Go to bed earlier. It really is that simple and considering I used to be a night owl, this is something that took some getting used to, but helped so much that I am incredibly passionate about it. I understand the pressure of that never ending to do list but the majority of us, function so much better in the morning, which makes sense physiologically. We are designed to get up and go and start our day when the sun rises, as we have a surge of cortisol (the stress hormone- but good stress) in our blood stream a few hours before we wake up; which in turn fuels us to get on with our day. Conversely at night, our cortisol is low (well it is supposed to be), allowing melatonin to take over to lull us into a deep slumber. So even for you supposed night owls, instead of working past midnight with the laptop, turn it off, sleep as early as you can and try waking up early to get the same stuff done.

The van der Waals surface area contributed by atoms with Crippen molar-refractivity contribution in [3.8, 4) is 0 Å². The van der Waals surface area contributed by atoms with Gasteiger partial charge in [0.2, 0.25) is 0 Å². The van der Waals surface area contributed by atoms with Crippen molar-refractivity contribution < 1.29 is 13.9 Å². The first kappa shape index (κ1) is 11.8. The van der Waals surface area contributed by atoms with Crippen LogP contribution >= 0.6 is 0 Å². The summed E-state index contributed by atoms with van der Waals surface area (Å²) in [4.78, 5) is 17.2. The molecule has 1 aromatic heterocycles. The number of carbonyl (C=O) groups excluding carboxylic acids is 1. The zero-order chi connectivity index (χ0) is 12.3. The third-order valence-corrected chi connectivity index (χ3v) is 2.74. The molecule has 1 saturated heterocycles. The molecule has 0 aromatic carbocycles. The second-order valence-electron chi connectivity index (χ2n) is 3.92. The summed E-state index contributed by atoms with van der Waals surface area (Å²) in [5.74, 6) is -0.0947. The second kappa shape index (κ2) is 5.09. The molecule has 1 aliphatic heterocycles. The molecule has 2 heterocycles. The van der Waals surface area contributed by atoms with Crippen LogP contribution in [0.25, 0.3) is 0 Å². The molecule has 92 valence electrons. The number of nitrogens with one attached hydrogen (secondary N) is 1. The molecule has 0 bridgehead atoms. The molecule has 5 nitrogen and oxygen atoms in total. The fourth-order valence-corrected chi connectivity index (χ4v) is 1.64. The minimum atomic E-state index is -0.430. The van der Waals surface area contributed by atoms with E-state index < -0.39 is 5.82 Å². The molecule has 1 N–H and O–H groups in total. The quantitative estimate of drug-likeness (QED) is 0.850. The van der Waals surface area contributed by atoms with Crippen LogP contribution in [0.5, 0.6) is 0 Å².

Try and optimise your sleep rhythm by working in harmony with your hormones and not against them. This means trying to get at least a little bit of sunshine on your face when you wake up, but ideally for 20-30 minutes and making sure there is no light in your bedroom when you sleep, both from natural sources and blue light emitting devices. For the same reason try and keep to a sleep routine. If you have children, you’ll remember just how important routine was to their restful sleep. This never really changes that much as we grow older. Trying to wake up and go to bed at roughly the same time everyday will help your body adapt to a healthy sleep pattern and will most certainly improve the quality.